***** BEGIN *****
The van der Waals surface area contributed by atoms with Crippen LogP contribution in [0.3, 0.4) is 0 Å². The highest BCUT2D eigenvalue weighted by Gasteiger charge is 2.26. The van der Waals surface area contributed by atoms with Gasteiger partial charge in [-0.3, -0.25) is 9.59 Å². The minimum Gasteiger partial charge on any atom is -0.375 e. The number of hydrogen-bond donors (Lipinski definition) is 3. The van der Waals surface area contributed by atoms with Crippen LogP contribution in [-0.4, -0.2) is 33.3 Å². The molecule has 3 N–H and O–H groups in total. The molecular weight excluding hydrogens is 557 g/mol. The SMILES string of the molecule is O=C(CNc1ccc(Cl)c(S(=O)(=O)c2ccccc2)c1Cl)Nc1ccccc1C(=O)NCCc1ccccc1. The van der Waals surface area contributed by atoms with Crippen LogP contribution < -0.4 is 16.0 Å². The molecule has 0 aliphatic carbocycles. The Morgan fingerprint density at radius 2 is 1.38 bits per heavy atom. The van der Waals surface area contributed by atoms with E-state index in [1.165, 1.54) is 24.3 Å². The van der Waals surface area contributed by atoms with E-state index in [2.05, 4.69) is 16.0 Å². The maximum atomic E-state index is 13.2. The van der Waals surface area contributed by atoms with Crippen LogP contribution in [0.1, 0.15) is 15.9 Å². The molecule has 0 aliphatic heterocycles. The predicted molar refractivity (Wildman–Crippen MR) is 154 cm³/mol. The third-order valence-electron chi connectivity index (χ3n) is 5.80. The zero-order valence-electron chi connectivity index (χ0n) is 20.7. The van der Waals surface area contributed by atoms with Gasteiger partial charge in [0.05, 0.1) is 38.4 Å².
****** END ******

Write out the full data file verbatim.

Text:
The van der Waals surface area contributed by atoms with Crippen LogP contribution in [0.3, 0.4) is 0 Å². The highest BCUT2D eigenvalue weighted by Gasteiger charge is 2.26. The van der Waals surface area contributed by atoms with Gasteiger partial charge in [-0.3, -0.25) is 9.59 Å². The minimum Gasteiger partial charge on any atom is -0.375 e. The number of hydrogen-bond donors (Lipinski definition) is 3. The van der Waals surface area contributed by atoms with Crippen LogP contribution in [-0.4, -0.2) is 33.3 Å². The molecule has 3 N–H and O–H groups in total. The molecular weight excluding hydrogens is 557 g/mol. The SMILES string of the molecule is O=C(CNc1ccc(Cl)c(S(=O)(=O)c2ccccc2)c1Cl)Nc1ccccc1C(=O)NCCc1ccccc1. The van der Waals surface area contributed by atoms with Crippen LogP contribution < -0.4 is 16.0 Å². The molecule has 0 aliphatic carbocycles. The Morgan fingerprint density at radius 2 is 1.38 bits per heavy atom. The van der Waals surface area contributed by atoms with E-state index in [1.165, 1.54) is 24.3 Å². The van der Waals surface area contributed by atoms with E-state index in [2.05, 4.69) is 16.0 Å². The maximum atomic E-state index is 13.2. The van der Waals surface area contributed by atoms with Crippen LogP contribution in [0.1, 0.15) is 15.9 Å². The molecule has 0 aliphatic heterocycles. The predicted molar refractivity (Wildman–Crippen MR) is 154 cm³/mol. The third-order valence-electron chi connectivity index (χ3n) is 5.80. The zero-order valence-electron chi connectivity index (χ0n) is 20.7. The van der Waals surface area contributed by atoms with Gasteiger partial charge in [0.05, 0.1) is 38.4 Å².